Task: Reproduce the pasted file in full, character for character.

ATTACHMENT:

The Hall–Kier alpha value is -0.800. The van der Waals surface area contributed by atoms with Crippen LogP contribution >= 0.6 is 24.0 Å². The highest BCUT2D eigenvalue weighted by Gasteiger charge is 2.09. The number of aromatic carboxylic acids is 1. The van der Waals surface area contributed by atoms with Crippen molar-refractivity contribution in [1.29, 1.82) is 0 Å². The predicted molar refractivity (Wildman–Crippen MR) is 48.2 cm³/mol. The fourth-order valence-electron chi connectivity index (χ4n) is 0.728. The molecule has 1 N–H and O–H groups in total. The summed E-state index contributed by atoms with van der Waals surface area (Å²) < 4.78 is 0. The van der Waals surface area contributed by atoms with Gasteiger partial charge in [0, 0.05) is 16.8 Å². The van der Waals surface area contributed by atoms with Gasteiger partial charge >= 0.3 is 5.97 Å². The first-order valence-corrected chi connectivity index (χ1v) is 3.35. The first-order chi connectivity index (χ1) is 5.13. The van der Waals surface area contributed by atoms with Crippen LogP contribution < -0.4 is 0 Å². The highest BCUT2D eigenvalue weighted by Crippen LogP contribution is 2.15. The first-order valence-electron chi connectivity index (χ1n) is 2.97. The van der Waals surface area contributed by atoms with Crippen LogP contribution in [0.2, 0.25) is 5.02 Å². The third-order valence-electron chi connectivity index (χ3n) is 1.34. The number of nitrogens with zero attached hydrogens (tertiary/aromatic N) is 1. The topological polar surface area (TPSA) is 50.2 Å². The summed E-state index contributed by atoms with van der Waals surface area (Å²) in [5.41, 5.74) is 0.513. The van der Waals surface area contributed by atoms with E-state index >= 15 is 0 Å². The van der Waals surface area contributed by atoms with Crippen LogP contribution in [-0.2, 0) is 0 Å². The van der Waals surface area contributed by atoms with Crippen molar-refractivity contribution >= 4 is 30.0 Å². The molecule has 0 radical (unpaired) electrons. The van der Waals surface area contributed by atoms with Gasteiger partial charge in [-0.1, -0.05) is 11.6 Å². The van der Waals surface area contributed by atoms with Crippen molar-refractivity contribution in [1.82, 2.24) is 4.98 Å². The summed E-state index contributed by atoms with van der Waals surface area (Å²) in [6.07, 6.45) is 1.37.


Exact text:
The Hall–Kier alpha value is -0.800. The van der Waals surface area contributed by atoms with Crippen LogP contribution >= 0.6 is 24.0 Å². The highest BCUT2D eigenvalue weighted by Gasteiger charge is 2.09. The number of aromatic carboxylic acids is 1. The van der Waals surface area contributed by atoms with Crippen molar-refractivity contribution in [1.29, 1.82) is 0 Å². The predicted molar refractivity (Wildman–Crippen MR) is 48.2 cm³/mol. The fourth-order valence-electron chi connectivity index (χ4n) is 0.728. The molecule has 1 N–H and O–H groups in total. The summed E-state index contributed by atoms with van der Waals surface area (Å²) < 4.78 is 0. The van der Waals surface area contributed by atoms with Gasteiger partial charge in [0, 0.05) is 16.8 Å². The van der Waals surface area contributed by atoms with Gasteiger partial charge >= 0.3 is 5.97 Å². The first-order valence-corrected chi connectivity index (χ1v) is 3.35. The first-order chi connectivity index (χ1) is 5.13. The van der Waals surface area contributed by atoms with Crippen LogP contribution < -0.4 is 0 Å². The highest BCUT2D eigenvalue weighted by Crippen LogP contribution is 2.15. The first-order valence-electron chi connectivity index (χ1n) is 2.97. The van der Waals surface area contributed by atoms with Crippen LogP contribution in [0.2, 0.25) is 5.02 Å². The third-order valence-electron chi connectivity index (χ3n) is 1.34. The number of nitrogens with zero attached hydrogens (tertiary/aromatic N) is 1. The topological polar surface area (TPSA) is 50.2 Å². The summed E-state index contributed by atoms with van der Waals surface area (Å²) in [5.41, 5.74) is 0.513. The van der Waals surface area contributed by atoms with E-state index >= 15 is 0 Å². The van der Waals surface area contributed by atoms with Crippen LogP contribution in [-0.2, 0) is 0 Å². The van der Waals surface area contributed by atoms with Crippen molar-refractivity contribution >= 4 is 30.0 Å². The molecule has 0 radical (unpaired) electrons. The van der Waals surface area contributed by atoms with Gasteiger partial charge in [-0.1, -0.05) is 11.6 Å². The van der Waals surface area contributed by atoms with Crippen molar-refractivity contribution in [1.82, 2.24) is 4.98 Å². The summed E-state index contributed by atoms with van der Waals surface area (Å²) in [6.07, 6.45) is 1.37.